…says country on track for 2.3% growth
- Rewane: We don’t have debt crisis
lthough her debt profile has increased in recent years, Nigeria’s debt-to-Gross Domestic Product (GDP) ratio is still well below the average for sub-Saharan Africa and Africa as a whole, the International Monetary Fund (IMF) has said.
The IMF Senior Resident Representative and Mission Chief for Nigeria, Mr. Amine Mati, who stated this at the public presentation of the Fund’s October 2019 issue of the “Regional Economic Outlook for Sub-Saharan Africa” in Lagos yesterday, however, said that Nigeria’s revenue-to-GDP ratio is low, adding that the “the potential to increase revenue is high.”
The debt-to-GDP ratio compares a country’s sovereign debt to its total economic output for the year. Its output is measured by the GDP.
He said: “Nigeria’s debt has increased, but the level is way below the average for the region. Even if we include the CBN overdraft and others we are talking about a debt to GDP ratio that doesn’t go beyond 27 to 28 per cent to GDP and that is including Asset Management Corporation of Nigeria (AMCON) overdrafts etcetera.”
According to Mati, with the National Bureau of Statistics (NBS) latest data showing that the country’s GDP grew by 2.28 per cent in Q3’19, Nigeria is still on track to achieve the 2.3 per cent growth the Fund forecast for it this year.
His words: “Nigeria, in the first three quarters, the numbers that came out was at 2.2 per cent and our forecast of 2.3 per cent for the year is still on track depending on how agriculture, ICT fair. But the average for the region is 3.2 per cent. So, 3.2 per cent was in 2019 which is the same growth rate as 2018. So, therefore, 2020, for the region, we project 3.6 per cent.”
“Nigeria is still on 2.3 per cent for 2019, but for 2020, we project a growth of 2.5 per cent, so it is still not growing as fast as the others for a variety of reasons, including some of the structural reforms and others, but it is picking up.”
Giving details of the October 2019 regional economic outlook, which has as its theme, “Navigating Uncertainty”, the IMF official stated that growth in sub-Saharan Africa is projected to remain at 3.2 per cent in 2019 and rise to 3.6 per cent in 2020.
He further stated that growth is forecast to be slower than previously envisaged for about two-thirds of the countries in the region, adding that the downward revision: “reflects a more challenging external environment, continued output disruptions in oil exporting countries and weaker-than-anticipated growth in South Africa.”
Noting that concerns about the US-China trade war was impacting the global economy, including sub Saharan Africa, he stated that most of the countries in the region are back on a sustainable path and have plans to reduce debt through fiscal consolidation.
He said: “For resource intensive countries and the non-resource intensive countries, one thing that is common is that when there is trade shock, they have to react. So, you lose revenues; debt goes up. For most countries, you would see debt is about 50 per cent to GDP and has increased since 2016 in all cases. But what is new is that most of the countries are back on a sustainable path and most countries have plans to reduce debt through fiscal consolidation and seem to have stabilised.”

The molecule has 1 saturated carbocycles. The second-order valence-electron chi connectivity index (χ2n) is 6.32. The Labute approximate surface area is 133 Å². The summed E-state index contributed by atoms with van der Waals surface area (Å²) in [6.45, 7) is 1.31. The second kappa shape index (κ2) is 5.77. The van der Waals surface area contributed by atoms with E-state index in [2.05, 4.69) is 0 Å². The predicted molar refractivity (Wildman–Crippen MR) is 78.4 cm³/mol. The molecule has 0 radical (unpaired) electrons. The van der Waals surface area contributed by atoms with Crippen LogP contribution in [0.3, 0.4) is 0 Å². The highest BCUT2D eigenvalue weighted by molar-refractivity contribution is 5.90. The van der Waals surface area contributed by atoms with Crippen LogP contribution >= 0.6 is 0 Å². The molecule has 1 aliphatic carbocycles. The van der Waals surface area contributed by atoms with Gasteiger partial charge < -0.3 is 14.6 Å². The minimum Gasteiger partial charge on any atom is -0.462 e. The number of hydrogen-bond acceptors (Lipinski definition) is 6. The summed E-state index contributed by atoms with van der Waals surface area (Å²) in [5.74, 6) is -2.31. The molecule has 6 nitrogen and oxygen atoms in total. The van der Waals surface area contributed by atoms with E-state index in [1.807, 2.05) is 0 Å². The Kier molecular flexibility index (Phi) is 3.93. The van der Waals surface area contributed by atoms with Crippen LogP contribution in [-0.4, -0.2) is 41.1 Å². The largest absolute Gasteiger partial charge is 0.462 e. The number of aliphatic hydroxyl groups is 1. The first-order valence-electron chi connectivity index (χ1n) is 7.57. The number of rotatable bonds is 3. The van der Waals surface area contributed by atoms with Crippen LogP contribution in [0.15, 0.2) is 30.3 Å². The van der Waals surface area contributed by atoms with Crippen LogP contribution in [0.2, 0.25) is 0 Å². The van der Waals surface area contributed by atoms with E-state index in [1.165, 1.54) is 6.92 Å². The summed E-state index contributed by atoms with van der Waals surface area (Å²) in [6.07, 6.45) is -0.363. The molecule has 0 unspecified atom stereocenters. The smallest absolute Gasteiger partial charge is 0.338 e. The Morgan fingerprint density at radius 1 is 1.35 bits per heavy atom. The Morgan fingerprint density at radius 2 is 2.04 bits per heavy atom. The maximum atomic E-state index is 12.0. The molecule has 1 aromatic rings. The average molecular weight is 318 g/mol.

He, however, pointed out that: “The three largest countries that are driving Sub Saharan growth are Angola, South Africa and Nigeria. Angola has a negative growth; South Africa has a growth below one per cent and Nigeria growing between 2 and 2.5 per cent which is still on the negative per capita growth.”
Specifically, on what would affect Nigeria’s outlook, he said it would be mostly affected by external factors.
He stated: “We had a tightening of global markets at some point which also reduced some flows and investments, but one I need to point out is the risk to global trade tensions. With the trade tensions between America and China, export growth of the region has gone down. And the volume of trade for the region as a whole and globally has gone down almost to zero. So, whatever happens externally, will also impact Africa. The demand is down, but for countries like Nigeria that depend on natural resources lower demand for oil would impact on the price also.”
In addition, Mati emphasised that there is need for African countries to priortise job creation.
“20 million people would be joining the job market in sub Saharan Africa. And these are new jobs that need to be created through structural reforms and whatever reforms are being pursued. So far, we have been able to create only 10 million jobs, so we need more because 10 million new jobs need to be created going forward,” he stated.
Responding to a question at the event, member, President’s Economic Advisory Council and Managing Director, Financial Derivatives Company, Mr. Bismarck Rewane, supported the IMF’s position that Nigeria does not have a debt crisis.
He said: “We don’t have a debt crisis, we have a revenue problem, but there are also other problems such as poverty and productivity. So, it is not as if we have a debt or revenue problem. Also, what we use our revenue for is also important.
“So the government expenditure and the government investment multiplier are much lower than the private sector multiplier and the difference between the flow of wealth and the stock of wealth is a different story.
“The important thing is to be aware and doing nothing would have a major consequence. And I think we are in that stage of awareness and there is a sense of urgency and then there is action taking. There is a flicker of hope at the end of the tunnel.”